Anton Smith

Faculty Advisor: John Carlos Rowe & Judith Jackson Fossett (Co-Chairs) Status: Alumnus

Contact Information

E-mail: ALS3H@aol.com

Biographical Sketch


Anton was born and raised in Riverhead, a suburban town that is about 90 minutes east of New York City. He moved from New York to Charlottesville, Virginia where he attended the University of Virginia and studied Classics and Afro-American literature. Currently, he is a Ph.D. candidate at the University of Southern California studying American Studies and Ethnicity under the direction of John Carlos Rowe and Judith Jackson Fossett. As a dissertation project, he is examining how ecstasy shapes the spiritual development of post World War II fictional Afro-American communities. Along the way, he has taught a variety of courses during his graduate studies. Before returning to graduate school at USC in 2003, Anton lectured at UC Riverside in the Department of Ethnic Studies, teaching courses in African American Studies and Third World literature. Additionally, he was a teaching assistant in the Communication Studies and Afro-American Studies programs at UCLA where he conducted discussion sections that explored the role of social protest as a force in modern democratic society and focused on film as a medium of mass communication, showing how documentaries and feature films address issues of race and cultural representation. For the past five years, Anton has served as a composition instructor and tutor for UCLA’s Academic Advancement Program. At USC, he has worked as a teaching assistant in the Department of American Studies and Ethnicity, facilitating classroom discussions on a wide range of topics, from race and class in Los Angeles to the growth and development of the American West.

Education

  • B.A. Classics, University of Virginia, 05/1999
  • M.A. University of California, Los Angeles, 06/2002
  • M.A. American Studies and Ethnicity, University of Southern California, 07/2007


Employment History

  • Lecturer, University of California, Riverside, 2003 - 2003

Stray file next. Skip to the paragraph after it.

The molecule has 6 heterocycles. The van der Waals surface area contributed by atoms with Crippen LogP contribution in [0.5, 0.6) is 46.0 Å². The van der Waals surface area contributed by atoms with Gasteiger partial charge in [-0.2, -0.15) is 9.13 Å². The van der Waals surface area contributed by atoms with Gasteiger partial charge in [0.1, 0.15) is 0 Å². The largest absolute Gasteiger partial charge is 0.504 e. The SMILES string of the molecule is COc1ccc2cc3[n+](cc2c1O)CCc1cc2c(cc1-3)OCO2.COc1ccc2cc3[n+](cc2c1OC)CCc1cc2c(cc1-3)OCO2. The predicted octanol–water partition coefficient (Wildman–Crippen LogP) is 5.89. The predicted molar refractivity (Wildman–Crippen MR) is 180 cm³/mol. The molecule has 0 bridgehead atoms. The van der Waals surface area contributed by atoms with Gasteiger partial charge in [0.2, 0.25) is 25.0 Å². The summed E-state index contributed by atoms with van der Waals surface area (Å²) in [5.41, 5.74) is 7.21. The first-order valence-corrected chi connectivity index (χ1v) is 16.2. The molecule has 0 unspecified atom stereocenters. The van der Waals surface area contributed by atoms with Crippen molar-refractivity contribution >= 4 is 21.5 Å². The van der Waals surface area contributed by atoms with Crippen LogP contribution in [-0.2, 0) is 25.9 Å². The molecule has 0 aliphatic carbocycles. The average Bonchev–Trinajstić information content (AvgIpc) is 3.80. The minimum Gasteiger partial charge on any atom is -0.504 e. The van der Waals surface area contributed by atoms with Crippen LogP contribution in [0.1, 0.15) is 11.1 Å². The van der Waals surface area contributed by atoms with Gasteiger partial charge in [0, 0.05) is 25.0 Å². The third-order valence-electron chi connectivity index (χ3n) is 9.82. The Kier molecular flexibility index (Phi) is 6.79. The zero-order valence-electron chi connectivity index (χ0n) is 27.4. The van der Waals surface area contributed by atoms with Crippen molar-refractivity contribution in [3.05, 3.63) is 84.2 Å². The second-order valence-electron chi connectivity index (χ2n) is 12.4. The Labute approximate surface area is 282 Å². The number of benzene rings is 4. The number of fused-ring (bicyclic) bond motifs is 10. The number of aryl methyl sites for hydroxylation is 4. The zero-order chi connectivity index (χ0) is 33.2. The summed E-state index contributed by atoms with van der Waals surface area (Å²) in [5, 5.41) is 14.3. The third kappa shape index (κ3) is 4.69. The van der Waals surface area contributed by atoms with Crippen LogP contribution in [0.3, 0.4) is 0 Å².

• Lecturer, University of California, Los Angeles, 2006 - 2006
  • Lecturer, University of California, Los Angeles, 2007 - 2007

Research


Summary Statement of Research Interests


  • “Stepping Out On Faith: Representing Spirituality in African American Literature from the Late Harlem Renaissance to the Civil Rights Movement” examines how black writers use the physical landscape in their narratives to represent spirituality in African American communities. Anton’s project will investigate how the representation of certain spaces, from the nightclub and the street corner to the porch and the courtroom, prepare black characters for ecstatic experiences. Consequently, part of his study looks at black spirituality as a set of disappearances and reappearances that reflects the discipline and comportment of the black body. Charles H. Long, Anthony B. Pinn, and James H. Evans are among the scholars who have analyzed the representation of ritualized behavior and performances that capture what African American culture considers spiritual. Moreover, his study will also discuss the ways in which a blues aesthetic work with space to facilitate the transmission of spirituality in fictional African American communities. Lastly, his project also considers the relationship between black spirituality, ecstasy and testifying. Drawing upon Henri Lefevre’s notion of space as “produced and modified over time and through its use,” his dissertation will look at how certain landscapes work on the black body to produce ecstatic representations of spirituality in black fictional communities. His dissertation explores the social implications of the presence of spirituality in African American communities in the writings of such authors as Zora Neale Hurston, Ralph Ellison, and James Baldwin. Drawing on the linguistic theories of female development by Geneva Smitherman and Marcylena Morgan, as well as the Black Feminist discourse of Patricia Hill Collins as a framework to interpret Hurston’s Their Eyes Were Watching God, part of his study explores how black women use spaces such as the porch and the courtroom to create new spiritual constructs and alternative understandings of community through storytelling. With Ellison’s Invisible Man, Anton carves out a place for a spiritual approach to understanding the power of representation in black literature by examining the role of sermonic rhetoric in the Battle Royal scene and the eviction of the old couple. Lastly, Anton considers the street, the altar, and the storefront church in Baldwin’s Go Tell It on the Mountain as spaces where spirituality is affirmed and contested.


Conference Presentations

  • “Harlem, the Apollo Theater, and Place: Toward Understanding Black Comedic Performance” , 4/2005


Honors and Awards

  • Provost’s Ph.D. Fellowship, University of Southern California, 8/25/2007-5/30/2008  
  • Irvine Foundation Fellowship, University of Southern California, 8/26/2003-5/30/2007  
  • Graduate Opportunity Program Fellowship, University of California, Los Angeles, 9/25/2000-6/30/2001  

 

 

  • Department of American Studies & Ethnicity
  • University of Southern California
  • 3620 South Vermont Avenue
  • Kaprielian Hall 462
  • Los Angeles, California 90089-2534